President Donald Trump's new coronavirus pandemic adviser, Scott Atlas, has been pushing a controversial "herd immunity" strategy which could have disastrous effects on the American population. According to a report by The Washington Post, Atlas has been advocating a plan to intentionally spread COVID-19 quickly throughout most of the population, excepting only vulnerable populations like nursing homes. Atlas' ideas have been widely condemned by other public health officials.
Five people familiar with discussions between Atlas and other White House officials confirmed his "herd immunity" plan in broad strokes. Atlas believes that exposing many people to the virus quickly will allow most people to build immunity to the virus, despite the recent findings on repeat infections around the world. Under Atlas' plan, nursing homes and other high-risk groups would stay under isolated conditions while the rest of the country was encouraged to go out and seek exposure to the virus.
Atlas was advocating for this approach even before he was invited to the White House coronavirus task force earlier this month. He is a neurodiologist from Stanford University's Hoover Institution, but is best-known as a public health commentator and policy adviser. He previously served as the health care adviser to Rudy Giuliani and Mitt Romney during their respective presidential campaigns.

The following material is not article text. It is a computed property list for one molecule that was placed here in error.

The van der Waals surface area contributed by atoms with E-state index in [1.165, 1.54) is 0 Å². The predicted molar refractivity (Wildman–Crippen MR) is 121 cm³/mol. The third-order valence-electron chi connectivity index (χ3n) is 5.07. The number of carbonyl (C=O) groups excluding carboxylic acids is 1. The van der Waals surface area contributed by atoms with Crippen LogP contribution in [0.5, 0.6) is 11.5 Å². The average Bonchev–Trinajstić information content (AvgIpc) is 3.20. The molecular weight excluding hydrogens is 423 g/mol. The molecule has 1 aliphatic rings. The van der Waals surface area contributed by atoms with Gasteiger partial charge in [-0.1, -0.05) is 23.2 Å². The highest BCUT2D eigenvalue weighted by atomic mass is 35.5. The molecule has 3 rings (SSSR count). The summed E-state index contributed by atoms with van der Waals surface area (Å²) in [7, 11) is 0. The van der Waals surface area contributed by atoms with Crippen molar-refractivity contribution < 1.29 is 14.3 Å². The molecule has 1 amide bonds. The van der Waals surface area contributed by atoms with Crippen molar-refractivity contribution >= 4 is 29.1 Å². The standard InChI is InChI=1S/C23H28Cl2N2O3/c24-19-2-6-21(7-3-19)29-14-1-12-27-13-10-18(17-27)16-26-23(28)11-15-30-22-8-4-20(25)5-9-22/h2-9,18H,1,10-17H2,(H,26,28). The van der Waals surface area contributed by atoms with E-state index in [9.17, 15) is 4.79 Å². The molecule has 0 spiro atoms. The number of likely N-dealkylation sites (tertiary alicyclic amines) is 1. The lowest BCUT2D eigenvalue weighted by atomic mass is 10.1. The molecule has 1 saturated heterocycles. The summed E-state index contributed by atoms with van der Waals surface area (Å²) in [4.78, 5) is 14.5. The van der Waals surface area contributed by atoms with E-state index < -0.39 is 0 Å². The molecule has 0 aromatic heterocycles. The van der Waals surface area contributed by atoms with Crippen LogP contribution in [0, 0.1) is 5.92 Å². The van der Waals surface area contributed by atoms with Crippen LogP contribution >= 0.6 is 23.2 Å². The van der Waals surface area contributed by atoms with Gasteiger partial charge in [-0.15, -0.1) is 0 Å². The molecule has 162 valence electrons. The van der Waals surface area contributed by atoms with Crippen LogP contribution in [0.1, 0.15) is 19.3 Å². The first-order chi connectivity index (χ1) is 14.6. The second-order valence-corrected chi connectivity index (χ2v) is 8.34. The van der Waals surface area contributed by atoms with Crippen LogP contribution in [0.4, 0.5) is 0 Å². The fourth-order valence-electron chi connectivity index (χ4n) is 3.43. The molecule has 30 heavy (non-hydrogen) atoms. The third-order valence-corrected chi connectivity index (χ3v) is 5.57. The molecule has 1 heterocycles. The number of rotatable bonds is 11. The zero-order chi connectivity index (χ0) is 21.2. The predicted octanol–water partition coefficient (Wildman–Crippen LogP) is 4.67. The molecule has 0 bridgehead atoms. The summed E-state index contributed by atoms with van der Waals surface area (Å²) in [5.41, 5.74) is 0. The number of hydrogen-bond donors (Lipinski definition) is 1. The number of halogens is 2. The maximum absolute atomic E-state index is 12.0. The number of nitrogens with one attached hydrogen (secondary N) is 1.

Atlas' advice has reportedly already begun to impact policy decisions in the Trump administration, particularly when it comes to coronavirus testing. His arguments in favor of "herd immunity" rely heavily on the fact that Sweden adopted a similar response plan. However, Sweden has been criticized by public health experts around the world as "reckless." At the time of this writing, Sweden has one of the highest rates of coronavirus infections and deaths in the world, and its economy is suffering as badly as anywhere else's.
As reports of Atlas' rhetoric have spread in recent days, he has denied various interview requests, and has declined to comment on his lack of background in infectious diseases and epidemiology. When asked to comment for the Post's story, he said: "There is no policy of the President or this administration of achieving herd immunity. There never has been any such policy recommended to the President or to anyone else from me."
Insiders say that Atlas has appealed to the president's desire to put the pandemic behind him and focus on the economy as a talking point for the 2020 presidential election. However, at least two highly-publicized cases now show that COVID-19 survivors have a short-lived immunity to the virus. Public health experts still say that social distancing is the most important step to reducing the spread of the pandemic.